There is a renewed interest in fodder systems for dairy and livestock production systems. As organic grain prices have remained high and organic alfalfa hay in short supply because of drought conditions across the United States, producers are looking for information about fodder sprouting systems to supply essential nutrients to dairy cattle.
In a fodder system, a grain like barley, wheat or oats is sprouted in plastic trays and allowed to grow for seven days and then fed to livestock. Sprouted grains can be grown indoors without soil. It is essential to begin fodder sprouting with clean seed that is free from mold. The seed is soaked for 12 to 24 hours, spread onto trays, and watered two or three times daily for seven days. Seven-day sprouts are harvested every day and fed to livestock. New, clean seed is then placed in trays for harvest after seven days growth.
There is very little research done on feeding fodder to dairy animals in the United States; at the present time, most fodder research is being conducted in Australia.
There are many perceived benefits to growing fodder for livestock systems. A fodder system can feed a vast variety of livestock for milk and meat production. Depending on feed costs of hay and grain, fodder may produce a higher quality feed for less money than traditional methods. If there is a drought, a fodder system will provide a small amount of forage for livestock. However, many of these statements have yet to be validated by research with dairy cattle.
The fodder that is harvested from the system is very digestible. Grain changes as it undergoes the sprouting process. Preliminary analysis of the fodder shows high sugars, high neutral detergent fiber, and comparable net energy to the original grain used. Information on animal performance needs to be researched on how to incorporate fodder into rations for dairy cattle.
At the West Central Research and Outreach Center (WCROC) organic dairy, we have installed a 1,150 pound fodder system to research these emerging forage systems. Our system will produce enough fodder to feed 40 cows. We will evaluate fodder for dairy cattle as part of a three year research project. First, we will evaluate alternative grains (barley, wheat, oats, triticale, rye) harvested at seven days for forage quality to establish their potential benefits of feeding to dairy cattle. For evaluation of fodder in cattle, groups of cows will be fed fodder and TMR compared to a TMR with 10 pounds of corn during the grazing season. A follow-up study will evaluate fodder feeding levels (0, 20, and 40% of the ration), along with pasture during the grazing season. During the third year of the project, fodder will be fed to dairy heifers on pasture to evaluate growth potential and profitability. This study may provide benefits to farmers because fodder may keep livestock healthy during drought or when supplemental feeds are expensive.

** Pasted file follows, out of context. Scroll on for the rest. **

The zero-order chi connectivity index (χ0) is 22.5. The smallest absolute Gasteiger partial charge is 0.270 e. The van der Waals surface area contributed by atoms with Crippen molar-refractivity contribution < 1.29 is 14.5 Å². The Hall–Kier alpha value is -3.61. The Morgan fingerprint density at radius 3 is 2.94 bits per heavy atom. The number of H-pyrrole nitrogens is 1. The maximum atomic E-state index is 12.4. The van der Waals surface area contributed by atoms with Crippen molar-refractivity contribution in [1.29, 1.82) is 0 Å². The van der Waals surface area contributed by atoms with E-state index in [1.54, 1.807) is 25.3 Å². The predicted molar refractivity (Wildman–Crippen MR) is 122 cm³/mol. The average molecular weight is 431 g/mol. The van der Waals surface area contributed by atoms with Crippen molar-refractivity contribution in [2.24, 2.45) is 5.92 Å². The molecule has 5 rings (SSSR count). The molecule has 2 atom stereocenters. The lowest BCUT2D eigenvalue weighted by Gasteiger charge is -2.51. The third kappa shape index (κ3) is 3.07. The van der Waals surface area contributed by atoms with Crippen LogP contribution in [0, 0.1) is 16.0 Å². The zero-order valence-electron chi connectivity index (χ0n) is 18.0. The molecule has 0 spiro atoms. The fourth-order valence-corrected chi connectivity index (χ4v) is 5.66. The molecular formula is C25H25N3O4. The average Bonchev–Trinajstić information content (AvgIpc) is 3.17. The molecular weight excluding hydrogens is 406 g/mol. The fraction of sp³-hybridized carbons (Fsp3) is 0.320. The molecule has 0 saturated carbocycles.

For our first study, we evaluated the performance of varieties of organic barley, oats, wheat, rye, and triticale harvested at seven days after the start of growing. During September and October 2014, every Monday for six weeks, 28 fodder trays from a FarmTek Fodder Pro system were filled with nine pounds of wet grain. Each tray was automatically watered twice a day for four minutes each time. On the seventh day, each tray was harvested, weighed, and scored on a 1 to 5 scale for mold. Ten random samples from each grain each week were saved for dry matter and forage quality analysis.
Triticale and wheat had the greatest crude protein content of the alternative grains. Neutral detergent fiber (NDF) was the greatest for barley and oats, indicating that they have the highest digestible fiber. When the digestible fiber is greater in feeds, there are more benefits to cattle including higher milk production.
The barley and oats had lower values of NFC (Non-fiber carbohydrates). The lower values of NFC indicate that there is less starch in the barley and oat fodder. Higher starch content was found in the rye and triticale. Barley fodder had the highest calcium percentage of any of the fodder samples.
The mineral results of the different grains are quite variable. The results show that barley has the highest forage quality for fodder production systems. However, oats may be another option for fodder production systems in the Upper Midwest.